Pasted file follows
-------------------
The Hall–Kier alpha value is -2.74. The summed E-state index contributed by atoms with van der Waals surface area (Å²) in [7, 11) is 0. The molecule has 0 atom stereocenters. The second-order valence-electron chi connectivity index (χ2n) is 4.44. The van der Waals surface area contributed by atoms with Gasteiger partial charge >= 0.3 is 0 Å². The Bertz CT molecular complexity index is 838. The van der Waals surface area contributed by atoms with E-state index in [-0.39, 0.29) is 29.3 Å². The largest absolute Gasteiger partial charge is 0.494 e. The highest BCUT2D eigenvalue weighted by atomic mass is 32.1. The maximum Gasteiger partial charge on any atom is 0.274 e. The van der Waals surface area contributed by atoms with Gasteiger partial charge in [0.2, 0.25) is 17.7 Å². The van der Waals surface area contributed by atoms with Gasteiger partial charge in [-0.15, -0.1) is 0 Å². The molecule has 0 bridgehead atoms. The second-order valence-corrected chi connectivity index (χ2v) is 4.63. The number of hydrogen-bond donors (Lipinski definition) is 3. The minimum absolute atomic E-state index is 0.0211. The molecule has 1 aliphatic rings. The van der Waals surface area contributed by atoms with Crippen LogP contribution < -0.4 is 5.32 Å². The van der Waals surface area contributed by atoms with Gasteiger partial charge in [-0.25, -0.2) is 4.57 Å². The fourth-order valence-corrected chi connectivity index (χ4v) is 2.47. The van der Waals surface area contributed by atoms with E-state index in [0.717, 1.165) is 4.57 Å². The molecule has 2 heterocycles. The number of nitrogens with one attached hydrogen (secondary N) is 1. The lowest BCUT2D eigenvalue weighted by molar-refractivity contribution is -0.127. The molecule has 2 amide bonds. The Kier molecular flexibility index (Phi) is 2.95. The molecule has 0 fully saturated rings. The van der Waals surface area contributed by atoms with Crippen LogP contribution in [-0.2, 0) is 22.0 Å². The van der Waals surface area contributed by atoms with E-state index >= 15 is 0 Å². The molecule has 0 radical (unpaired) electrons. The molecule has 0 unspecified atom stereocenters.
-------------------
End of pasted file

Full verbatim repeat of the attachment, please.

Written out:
The Hall–Kier alpha value is -2.74. The summed E-state index contributed by atoms with van der Waals surface area (Å²) in [7, 11) is 0. The molecule has 0 atom stereocenters. The second-order valence-electron chi connectivity index (χ2n) is 4.44. The van der Waals surface area contributed by atoms with Gasteiger partial charge >= 0.3 is 0 Å². The Bertz CT molecular complexity index is 838. The van der Waals surface area contributed by atoms with E-state index in [-0.39, 0.29) is 29.3 Å². The largest absolute Gasteiger partial charge is 0.494 e. The highest BCUT2D eigenvalue weighted by atomic mass is 32.1. The maximum Gasteiger partial charge on any atom is 0.274 e. The van der Waals surface area contributed by atoms with Gasteiger partial charge in [0.2, 0.25) is 17.7 Å². The van der Waals surface area contributed by atoms with Gasteiger partial charge in [-0.15, -0.1) is 0 Å². The molecule has 0 bridgehead atoms. The second-order valence-corrected chi connectivity index (χ2v) is 4.63. The number of hydrogen-bond donors (Lipinski definition) is 3. The minimum absolute atomic E-state index is 0.0211. The molecule has 1 aliphatic rings. The van der Waals surface area contributed by atoms with Crippen LogP contribution < -0.4 is 5.32 Å². The van der Waals surface area contributed by atoms with Gasteiger partial charge in [-0.25, -0.2) is 4.57 Å². The fourth-order valence-corrected chi connectivity index (χ4v) is 2.47. The van der Waals surface area contributed by atoms with E-state index in [0.717, 1.165) is 4.57 Å². The molecule has 2 heterocycles. The number of nitrogens with one attached hydrogen (secondary N) is 1. The lowest BCUT2D eigenvalue weighted by molar-refractivity contribution is -0.127. The molecule has 2 amide bonds. The Kier molecular flexibility index (Phi) is 2.95. The molecule has 0 fully saturated rings. The van der Waals surface area contributed by atoms with Crippen LogP contribution in [-0.2, 0) is 22.0 Å². The van der Waals surface area contributed by atoms with E-state index >= 15 is 0 Å². The molecule has 0 radical (unpaired) electrons. The molecule has 0 unspecified atom stereocenters.